# Exploratory Data Analysis (EDA)

Exploratory Data Analysis (EDA) is an essential step in data science that helps to understand the dataset better and derive insights from it. Python is a popular language for data science and analysis, and it offers several libraries for EDA. In this article, we will explore how to perform EDA using Python and its libraries.

##### Importing the Libraries

The first step is to import the necessary libraries. We will be using the following libraries for Exploratory Data Analysis (EDA):

• Pandas: for data manipulation and analysis.
• Matplotlib: for data visualization.
• Seaborn: for statistical data visualisation.
````import pandas as pd `
`import matplotlib.pyplot as plt `
`import seaborn as sns````

Note:

Usage of Pandas is covered in detail in following blog: link.

Next, we need to load the dataset that we want to explore. For this example, we will be using the ‘tips’ dataset from the Seaborn library. The ‘tips’ dataset contains information about the tips given by customers in a restaurant.

``tips = sns.load_dataset('tips')``
##### Understanding the Dataset

Before we start exploring the dataset, it’s important to understand its structure and contents. We can do this by using the following methods:

• `head()`: displays the first five rows of the dataset.
• `shape`: displays the number of rows and columns in the dataset.
• `describe()`: provides summary statistics for each numerical column in the dataset.
• `info()`: displays the data type and non-null values for each column in the dataset.
````# Display the first five rows of the dataset `
`print(tips.head()) `

Output:
total_bill   tip     sex smoker  day    time  size
0       16.99  1.01  Female     No  Sun  Dinner     2
1       10.34  1.66    Male     No  Sun  Dinner     3
2       21.01  3.50    Male     No  Sun  Dinner     3
3       23.68  3.31    Male     No  Sun  Dinner     2
4       24.59  3.61  Female     No  Sun  Dinner     4```
``````# Display the number of rows and columns in the dataset
print(tips.shape)

Output:
(244, 7)``````
``````# Display the summary statistics for each numerical column in the dataset
print(tips.describe())

Output:
total_bill         tip        size
count  244.000000  244.000000  244.000000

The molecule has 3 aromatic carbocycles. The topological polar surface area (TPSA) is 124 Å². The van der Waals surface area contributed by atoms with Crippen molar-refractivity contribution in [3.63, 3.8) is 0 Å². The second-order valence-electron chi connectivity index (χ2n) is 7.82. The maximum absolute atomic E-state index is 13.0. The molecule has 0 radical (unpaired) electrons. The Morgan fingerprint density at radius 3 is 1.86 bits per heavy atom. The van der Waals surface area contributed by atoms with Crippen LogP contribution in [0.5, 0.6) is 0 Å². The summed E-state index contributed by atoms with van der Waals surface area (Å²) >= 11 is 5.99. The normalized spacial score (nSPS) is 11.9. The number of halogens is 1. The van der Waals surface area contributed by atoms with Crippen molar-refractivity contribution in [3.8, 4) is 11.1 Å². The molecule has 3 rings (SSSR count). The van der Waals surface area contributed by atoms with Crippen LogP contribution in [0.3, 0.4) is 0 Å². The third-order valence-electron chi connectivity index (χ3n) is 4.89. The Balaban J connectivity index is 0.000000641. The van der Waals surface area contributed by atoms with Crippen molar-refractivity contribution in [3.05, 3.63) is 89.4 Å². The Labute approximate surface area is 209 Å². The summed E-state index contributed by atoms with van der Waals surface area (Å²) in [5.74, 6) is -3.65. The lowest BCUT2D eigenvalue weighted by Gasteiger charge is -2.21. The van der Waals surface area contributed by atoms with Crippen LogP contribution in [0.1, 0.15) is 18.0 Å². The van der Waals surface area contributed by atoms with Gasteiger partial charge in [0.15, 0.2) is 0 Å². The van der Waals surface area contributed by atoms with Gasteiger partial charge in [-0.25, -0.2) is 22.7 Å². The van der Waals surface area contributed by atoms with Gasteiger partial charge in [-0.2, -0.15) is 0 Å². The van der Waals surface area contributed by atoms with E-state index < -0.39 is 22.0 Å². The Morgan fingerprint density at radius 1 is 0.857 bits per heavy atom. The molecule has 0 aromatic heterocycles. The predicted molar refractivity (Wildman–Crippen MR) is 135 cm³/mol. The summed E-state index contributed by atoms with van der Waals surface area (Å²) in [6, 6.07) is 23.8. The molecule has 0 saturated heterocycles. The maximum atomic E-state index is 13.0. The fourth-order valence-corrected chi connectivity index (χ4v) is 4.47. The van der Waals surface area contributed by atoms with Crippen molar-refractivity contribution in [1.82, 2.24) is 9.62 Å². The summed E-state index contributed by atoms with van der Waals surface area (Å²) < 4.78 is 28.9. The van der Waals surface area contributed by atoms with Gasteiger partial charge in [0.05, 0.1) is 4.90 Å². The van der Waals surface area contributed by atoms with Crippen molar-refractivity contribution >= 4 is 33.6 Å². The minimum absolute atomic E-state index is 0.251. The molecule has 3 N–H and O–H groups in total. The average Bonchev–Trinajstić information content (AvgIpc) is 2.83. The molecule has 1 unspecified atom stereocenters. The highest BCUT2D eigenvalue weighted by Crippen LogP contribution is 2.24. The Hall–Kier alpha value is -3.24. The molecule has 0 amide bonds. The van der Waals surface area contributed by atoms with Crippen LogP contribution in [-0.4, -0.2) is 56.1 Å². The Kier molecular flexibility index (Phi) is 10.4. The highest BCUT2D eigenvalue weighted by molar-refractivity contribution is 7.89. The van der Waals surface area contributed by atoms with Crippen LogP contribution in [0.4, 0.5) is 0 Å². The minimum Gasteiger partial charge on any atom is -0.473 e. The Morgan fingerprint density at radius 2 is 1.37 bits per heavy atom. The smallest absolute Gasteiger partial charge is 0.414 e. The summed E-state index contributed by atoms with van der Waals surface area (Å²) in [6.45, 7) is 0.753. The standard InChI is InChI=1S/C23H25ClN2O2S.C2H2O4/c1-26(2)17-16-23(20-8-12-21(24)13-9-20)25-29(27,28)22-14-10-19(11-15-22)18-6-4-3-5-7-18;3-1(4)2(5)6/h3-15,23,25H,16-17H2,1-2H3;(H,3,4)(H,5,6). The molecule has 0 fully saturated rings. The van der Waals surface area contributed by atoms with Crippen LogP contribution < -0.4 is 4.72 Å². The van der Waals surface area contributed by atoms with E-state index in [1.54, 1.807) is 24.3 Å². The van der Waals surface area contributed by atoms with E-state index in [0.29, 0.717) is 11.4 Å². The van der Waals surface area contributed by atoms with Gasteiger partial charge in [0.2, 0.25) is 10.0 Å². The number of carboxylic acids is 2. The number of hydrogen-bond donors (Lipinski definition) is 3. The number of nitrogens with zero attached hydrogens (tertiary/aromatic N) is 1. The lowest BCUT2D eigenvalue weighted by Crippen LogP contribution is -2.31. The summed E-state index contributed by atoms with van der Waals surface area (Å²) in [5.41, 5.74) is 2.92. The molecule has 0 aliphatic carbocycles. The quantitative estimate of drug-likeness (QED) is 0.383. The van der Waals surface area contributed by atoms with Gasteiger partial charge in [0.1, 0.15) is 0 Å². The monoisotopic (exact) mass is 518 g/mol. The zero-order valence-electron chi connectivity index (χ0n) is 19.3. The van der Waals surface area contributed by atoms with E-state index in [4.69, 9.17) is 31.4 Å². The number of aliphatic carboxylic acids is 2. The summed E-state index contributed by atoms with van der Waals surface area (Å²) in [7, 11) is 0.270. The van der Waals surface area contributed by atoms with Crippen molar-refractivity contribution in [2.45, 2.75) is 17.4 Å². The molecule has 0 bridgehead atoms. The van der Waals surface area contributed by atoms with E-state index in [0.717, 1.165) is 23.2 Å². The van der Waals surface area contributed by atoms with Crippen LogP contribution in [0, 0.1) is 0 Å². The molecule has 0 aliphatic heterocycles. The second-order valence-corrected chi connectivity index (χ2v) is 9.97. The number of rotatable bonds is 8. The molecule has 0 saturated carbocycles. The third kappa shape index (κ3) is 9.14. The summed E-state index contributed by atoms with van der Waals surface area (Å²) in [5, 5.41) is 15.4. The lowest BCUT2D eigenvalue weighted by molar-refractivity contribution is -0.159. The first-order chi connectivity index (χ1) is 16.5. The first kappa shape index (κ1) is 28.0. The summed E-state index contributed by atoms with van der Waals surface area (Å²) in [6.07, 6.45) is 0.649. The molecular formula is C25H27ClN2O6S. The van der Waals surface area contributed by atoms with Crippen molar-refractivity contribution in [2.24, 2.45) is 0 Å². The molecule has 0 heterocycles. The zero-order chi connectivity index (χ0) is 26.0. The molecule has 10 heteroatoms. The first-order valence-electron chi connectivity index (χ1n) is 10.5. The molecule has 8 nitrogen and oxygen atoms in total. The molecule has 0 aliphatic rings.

mean    19.785943    2.998279    2.569672
std      8.902412    1.383638    0.951100
min      3.070000    1.000000    1.000000
25%     13.347500    2.000000    2.000000
50%     17.795000    2.900000    2.000000
75%     24.127500    3.562500    3.000000
max     50.810000   10.000000    6.000000``````
``````# Display the data type and non-null values for each column in the dataset
print(tips.info())

Output:
<class 'pandas.core.frame.DataFrame'>
RangeIndex: 244 entries, 0 to 243
Data columns (total 7 columns):
#   Column      Non-Null Count  Dtype
---  ------      --------------  -----
0   total_bill  244 non-null    float64
1   tip         244 non-null    float64
2   sex         244 non-null    category
3   smoker      244 non-null    category
4   day         244 non-null    category
5   time        244 non-null    category
6   size        244 non-null    int64
dtypes: category(4), float64(2), int64(1)
memory usage: 7.4 KB
None``````

##### Visualizing the Dataset

Next, we can start visualizing the dataset to gain a better understanding of its distribution and relationships between variables. We can use the following plots for visualization:

• Histograms: to visualize the distribution of a numerical variable.
• Box plots: to visualize the distribution of a numerical variable across different categories.
• Scatter plots: to visualize the relationship between two numerical variables.
```# Histogram of the 'total_bill' variable
sns.histplot(tips['total_bill'], bins=10)
plt.show()

Output:```
``````# Box plot of the 'total_bill' variable by 'day'
sns.boxplot(x='day', y='total_bill', data=tips)
plt.show()

Output:``````
``````# Scatter plot of the 'total_bill' and 'tip' variables
sns.scatterplot(x='total_bill', y='tip', data=tips)
plt.show()

Output:``````

##### Analysing Relationships

After visualizing the dataset, we can start analyzing the relationships between variables. We can use the following methods for analysis:

• Correlation: to measure the strength of the linear relationship between two numerical variables.
• Crosstab: to analyze the relationship between two categorical variables.
```# Correlation matrix of the numerical variables
print(tips.corr())

Output:
total_bill       tip      size
total_bill    1.000000  0.675734  0.598315
tip           0.675734  1.000000  0.489299
size          0.598315  0.489299  1.000000```
``````# Crosstab of the 'sex' and 'smoker' variables
print(pd.crosstab(tips['sex'], tips['smoker']))

Output:
smoker  Yes  No
sex
Male     60  97
Female   33  54``````
Scroll to Top